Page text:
LANAO DEL SUR: Christian villagers in the southern town of Wao on Sunday vowed to reject a Muslim homeland deal between the Philippine government and Moro Islamic Liberation Front (MILF), saying they do not want to be included in the new Bangsamoro territory.
Villagers said that shortly after the deal was signed in March 27, Muslim groups emerged and started claiming farmlands owned by Christians and invoking their ancestral rights in Lanao del Sur.
Many residents began arming themselves for fear that once the new Bangsamoro autonomous government is installed, the lands they inherited from their clan would be taken away by the Muslims. Wao’s 40,000 inhabitants are Christians although Lanao del Sur is one of five provinces under the restive Autonomous Region in Muslim Mindanao (ARMM).
Some villagers said several groups of Maranao, one of several Muslim tribes in Mindanao, began putting up markers and claiming farmlands as their ancestral domain. The markers had been destroyed by landowners.
In Sultan Kudarat, villagers in the town of President Quirino were facing the same dilemma. Many have purchased illegal weapons to protect their families and lands from unjustified takeover by Muslims who warned them that they should leave the town immediately once the Bangsamoro autonomous region is installed because they would take over their farms.
Leaders of Christian cities in Zamboanga and Isabela in Basilan, another province under ARMM, also vowed to fight for their inclusion in the new Bangsamoro homeland, although many of the residents there are Muslims and supportive of the peace deal.
But the creation of Bangsamoro autonomous region would have to be decided on a referendum in the ARMM and in areas where there are large Muslim communities. The new Bangsamoro region will replace the current Muslim autonomous region that has suffered from decades of poverty, corruption, and conflict.
President Benigno Aquino 3rd already received the Bangsamoro Basic Law (BBL) drafted by the 15-member Bangsamoro Transition Commission. Once Aquino signs the law, it can be ratified and implemented in time for the 2016 local and national elections. The BBL will pave the way for the establishment of the Bangsamoro region in 2016.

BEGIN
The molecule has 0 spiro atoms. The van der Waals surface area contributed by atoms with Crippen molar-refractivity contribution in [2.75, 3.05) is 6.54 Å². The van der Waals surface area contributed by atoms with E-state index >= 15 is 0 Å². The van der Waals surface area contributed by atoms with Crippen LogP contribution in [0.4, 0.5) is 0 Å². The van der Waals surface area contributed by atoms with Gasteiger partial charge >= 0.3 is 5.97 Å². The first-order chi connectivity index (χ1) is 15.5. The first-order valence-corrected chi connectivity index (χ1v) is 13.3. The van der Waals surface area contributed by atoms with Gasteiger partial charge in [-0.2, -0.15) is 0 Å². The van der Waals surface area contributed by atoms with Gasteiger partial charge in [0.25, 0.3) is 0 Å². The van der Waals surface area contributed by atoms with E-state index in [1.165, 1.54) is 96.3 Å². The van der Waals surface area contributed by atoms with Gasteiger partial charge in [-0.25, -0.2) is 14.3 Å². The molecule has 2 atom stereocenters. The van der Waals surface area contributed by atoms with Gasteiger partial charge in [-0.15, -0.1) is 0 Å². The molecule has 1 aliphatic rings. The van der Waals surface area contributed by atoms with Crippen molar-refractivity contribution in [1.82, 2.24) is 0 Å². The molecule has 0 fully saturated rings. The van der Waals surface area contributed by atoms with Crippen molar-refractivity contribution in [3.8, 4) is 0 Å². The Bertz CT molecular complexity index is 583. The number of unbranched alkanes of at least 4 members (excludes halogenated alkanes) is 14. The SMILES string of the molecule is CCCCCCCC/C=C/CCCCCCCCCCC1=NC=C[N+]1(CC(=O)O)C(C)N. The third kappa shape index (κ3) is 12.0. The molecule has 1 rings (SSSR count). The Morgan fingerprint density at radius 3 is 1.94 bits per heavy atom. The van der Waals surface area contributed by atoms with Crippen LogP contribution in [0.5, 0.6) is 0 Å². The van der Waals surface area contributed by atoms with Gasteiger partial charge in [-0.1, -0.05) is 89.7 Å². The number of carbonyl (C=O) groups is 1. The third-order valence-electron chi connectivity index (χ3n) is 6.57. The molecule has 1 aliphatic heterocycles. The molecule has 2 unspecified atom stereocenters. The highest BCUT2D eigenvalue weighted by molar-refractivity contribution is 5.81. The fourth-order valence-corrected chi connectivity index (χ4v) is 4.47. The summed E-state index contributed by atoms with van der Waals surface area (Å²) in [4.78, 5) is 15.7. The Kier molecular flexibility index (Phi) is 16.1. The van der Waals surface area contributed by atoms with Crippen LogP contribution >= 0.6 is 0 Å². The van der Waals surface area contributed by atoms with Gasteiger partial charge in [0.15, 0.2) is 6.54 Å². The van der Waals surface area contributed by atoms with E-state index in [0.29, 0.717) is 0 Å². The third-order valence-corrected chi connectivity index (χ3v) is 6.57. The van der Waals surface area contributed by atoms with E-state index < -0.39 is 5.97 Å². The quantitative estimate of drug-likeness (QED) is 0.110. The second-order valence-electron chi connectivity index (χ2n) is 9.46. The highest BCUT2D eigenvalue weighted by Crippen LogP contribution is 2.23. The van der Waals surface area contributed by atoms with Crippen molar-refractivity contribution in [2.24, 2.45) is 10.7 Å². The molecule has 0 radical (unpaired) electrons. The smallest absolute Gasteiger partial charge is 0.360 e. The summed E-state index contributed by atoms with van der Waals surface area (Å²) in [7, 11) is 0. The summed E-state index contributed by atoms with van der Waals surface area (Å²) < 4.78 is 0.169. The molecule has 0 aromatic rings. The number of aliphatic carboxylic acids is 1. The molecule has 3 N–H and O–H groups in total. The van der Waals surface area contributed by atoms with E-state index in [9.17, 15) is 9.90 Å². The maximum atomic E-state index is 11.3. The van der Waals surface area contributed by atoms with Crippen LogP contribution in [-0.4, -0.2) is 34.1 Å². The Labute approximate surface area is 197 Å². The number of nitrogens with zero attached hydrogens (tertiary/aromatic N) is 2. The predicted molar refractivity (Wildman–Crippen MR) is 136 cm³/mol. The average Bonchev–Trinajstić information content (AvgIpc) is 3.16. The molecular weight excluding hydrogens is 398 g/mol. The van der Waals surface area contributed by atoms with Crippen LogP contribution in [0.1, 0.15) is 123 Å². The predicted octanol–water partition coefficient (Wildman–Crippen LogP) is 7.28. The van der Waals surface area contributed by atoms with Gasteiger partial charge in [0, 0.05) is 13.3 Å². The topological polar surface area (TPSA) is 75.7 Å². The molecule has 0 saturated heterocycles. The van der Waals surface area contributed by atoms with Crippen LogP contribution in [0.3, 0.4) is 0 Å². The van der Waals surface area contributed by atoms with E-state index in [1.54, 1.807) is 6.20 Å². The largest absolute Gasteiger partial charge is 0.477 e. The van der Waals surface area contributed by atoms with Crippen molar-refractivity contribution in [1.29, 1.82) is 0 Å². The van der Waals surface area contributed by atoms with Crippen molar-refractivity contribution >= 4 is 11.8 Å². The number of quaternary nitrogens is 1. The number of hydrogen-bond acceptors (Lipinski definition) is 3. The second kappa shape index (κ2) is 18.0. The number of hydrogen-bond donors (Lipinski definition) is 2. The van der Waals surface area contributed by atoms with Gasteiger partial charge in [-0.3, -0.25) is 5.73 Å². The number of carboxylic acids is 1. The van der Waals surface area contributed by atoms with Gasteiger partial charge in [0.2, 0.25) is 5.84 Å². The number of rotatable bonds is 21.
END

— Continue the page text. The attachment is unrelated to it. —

Presidential peace adviser Teresita Deles has previously said that the BBL is likely to be certified as an urgent bill by Aquino and would be submitted to Congress for passage, and subjected to a plebiscite.
However, some lawmakers and various groups claimed the accord was unconstitutional and also vowed to challenge it to court.
The Aquino government insisted the Comprehensive Agreement on the Bangsamoro (CAB) is legal and that the deal was based on the Constitution.
“The CAB is legal,” said CAB legal team head Anna Basman, adding that they are open to engaging and informing everyone on the different provisions on the CAB.
“Our Constitution itself provides the justification for the asymmetry and reserved a separate set of provisions for two particular areas in the country – Muslim Mindanao and the Cordilleras. This progressive and enlightened section recognizes the uniqueness of the peoples belonging to these areas and provides for their rightful exercise of self-governance.”